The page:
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Younger people increasingly falling for scams on social media | #socialmedia | #hacking | #aihp

Young adults are the most likely age group to have been scammed in recent months. Photo: PA

Fraudsters using social media to sell goods that will never arrive are targeting younger people, as one in four scam victims is aged 21 to 30, according to Barclays(BARC.L).

Purchase scams, where people buy goods that never arrive or are not as advertised, are by far the most common type of scam – accounting for more than half (60%) of all scams in the last three months, according to data from Barclays covering scams reported to it by customers between March and May 2022.

Barclays said scams often take place on tech platforms such as social media, purchase/auction websites, or dating apps, making younger people particularly susceptible.

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However, this same age group is the most confident it will not fall victim to a scam. In a separate survey for Barclays, just over three-quarters (76%) of 21 to 30-year-olds said they were confident in their abilities to spot a scam.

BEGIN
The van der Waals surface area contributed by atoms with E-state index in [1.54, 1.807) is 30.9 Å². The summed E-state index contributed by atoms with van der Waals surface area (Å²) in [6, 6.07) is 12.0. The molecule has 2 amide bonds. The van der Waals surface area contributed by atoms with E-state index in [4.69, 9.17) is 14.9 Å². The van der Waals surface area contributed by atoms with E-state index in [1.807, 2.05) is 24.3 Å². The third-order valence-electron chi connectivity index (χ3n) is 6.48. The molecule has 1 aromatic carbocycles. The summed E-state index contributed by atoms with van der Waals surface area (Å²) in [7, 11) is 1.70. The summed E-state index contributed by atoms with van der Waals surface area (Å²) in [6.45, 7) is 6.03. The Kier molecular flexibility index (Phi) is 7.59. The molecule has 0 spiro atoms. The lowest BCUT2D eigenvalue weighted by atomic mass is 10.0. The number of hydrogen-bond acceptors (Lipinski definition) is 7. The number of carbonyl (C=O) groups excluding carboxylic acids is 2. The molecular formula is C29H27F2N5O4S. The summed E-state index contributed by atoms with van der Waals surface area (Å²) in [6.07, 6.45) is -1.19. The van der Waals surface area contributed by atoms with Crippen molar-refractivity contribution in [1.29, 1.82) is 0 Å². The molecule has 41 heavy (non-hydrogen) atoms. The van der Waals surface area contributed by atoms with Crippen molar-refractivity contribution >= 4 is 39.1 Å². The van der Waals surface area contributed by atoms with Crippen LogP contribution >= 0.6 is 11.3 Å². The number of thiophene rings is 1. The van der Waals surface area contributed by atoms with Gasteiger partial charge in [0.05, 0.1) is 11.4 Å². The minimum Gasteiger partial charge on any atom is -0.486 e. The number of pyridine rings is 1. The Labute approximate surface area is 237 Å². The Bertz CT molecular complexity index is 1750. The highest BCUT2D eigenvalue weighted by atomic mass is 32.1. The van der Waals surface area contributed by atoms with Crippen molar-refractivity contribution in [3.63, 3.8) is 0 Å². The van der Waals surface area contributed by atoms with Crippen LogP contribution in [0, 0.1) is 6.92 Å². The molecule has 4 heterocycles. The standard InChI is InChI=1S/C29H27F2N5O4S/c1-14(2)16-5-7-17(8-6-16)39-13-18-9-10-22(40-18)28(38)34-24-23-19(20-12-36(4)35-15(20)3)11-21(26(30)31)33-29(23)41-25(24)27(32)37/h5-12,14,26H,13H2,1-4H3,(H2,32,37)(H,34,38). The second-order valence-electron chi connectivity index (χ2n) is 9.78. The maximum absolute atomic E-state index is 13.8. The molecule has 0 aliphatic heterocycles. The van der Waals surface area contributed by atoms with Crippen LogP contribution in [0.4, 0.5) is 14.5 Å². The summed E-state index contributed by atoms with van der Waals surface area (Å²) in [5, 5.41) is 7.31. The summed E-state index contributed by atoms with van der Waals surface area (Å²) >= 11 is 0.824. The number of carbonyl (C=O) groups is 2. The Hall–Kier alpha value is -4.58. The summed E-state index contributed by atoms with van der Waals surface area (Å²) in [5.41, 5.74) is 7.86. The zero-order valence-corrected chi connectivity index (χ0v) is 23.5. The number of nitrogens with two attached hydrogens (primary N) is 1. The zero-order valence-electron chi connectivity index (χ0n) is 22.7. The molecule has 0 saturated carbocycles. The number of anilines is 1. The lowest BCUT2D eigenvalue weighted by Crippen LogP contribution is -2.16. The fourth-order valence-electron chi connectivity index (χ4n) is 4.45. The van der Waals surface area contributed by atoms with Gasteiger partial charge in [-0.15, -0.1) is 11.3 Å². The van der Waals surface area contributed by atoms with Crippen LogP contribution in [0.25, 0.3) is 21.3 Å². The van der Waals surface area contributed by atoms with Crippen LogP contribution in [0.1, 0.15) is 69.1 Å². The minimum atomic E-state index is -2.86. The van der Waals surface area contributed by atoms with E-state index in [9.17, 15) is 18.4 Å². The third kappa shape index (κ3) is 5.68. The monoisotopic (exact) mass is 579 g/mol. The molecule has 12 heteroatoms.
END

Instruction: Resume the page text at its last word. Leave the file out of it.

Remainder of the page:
Barclays said smartphones are among the most common type of item fraudsters advertise.

People aged 21 to 30 made up 28% of purchase scam victims in the statistics, compared with 4% who are aged 61 to 70 and just 2% who are over 70.

Barclays has partnered with TV and radio presenter Perri Kiely to raise awareness of scams.

Kiely said: “Like most young people, I consider myself tech savvy as I’ve grown up with social media, and I was shocked to find out how many people my age are falling for scams.”

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Ross Martin, head of digital safety at Barclays, said: “Many people picture an elderly person when they think of a scam victim, and, whilst it’s true that older people are more likely to fall for higher value scams, the most common type of scams are where people are tricked into buying something they never receive.

“The best advice is if something seems too good to be true, it probably is.

“Scammers usually offer items for significantly lower than its value to lure you in – stop and question why any legitimate seller would do this.

“Check the seller’s website and be wary of anyone asking for a bank transfer rather than a debit or credit card transaction.”

Watch: How to avoid Cyber Criminals

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National Cyber Security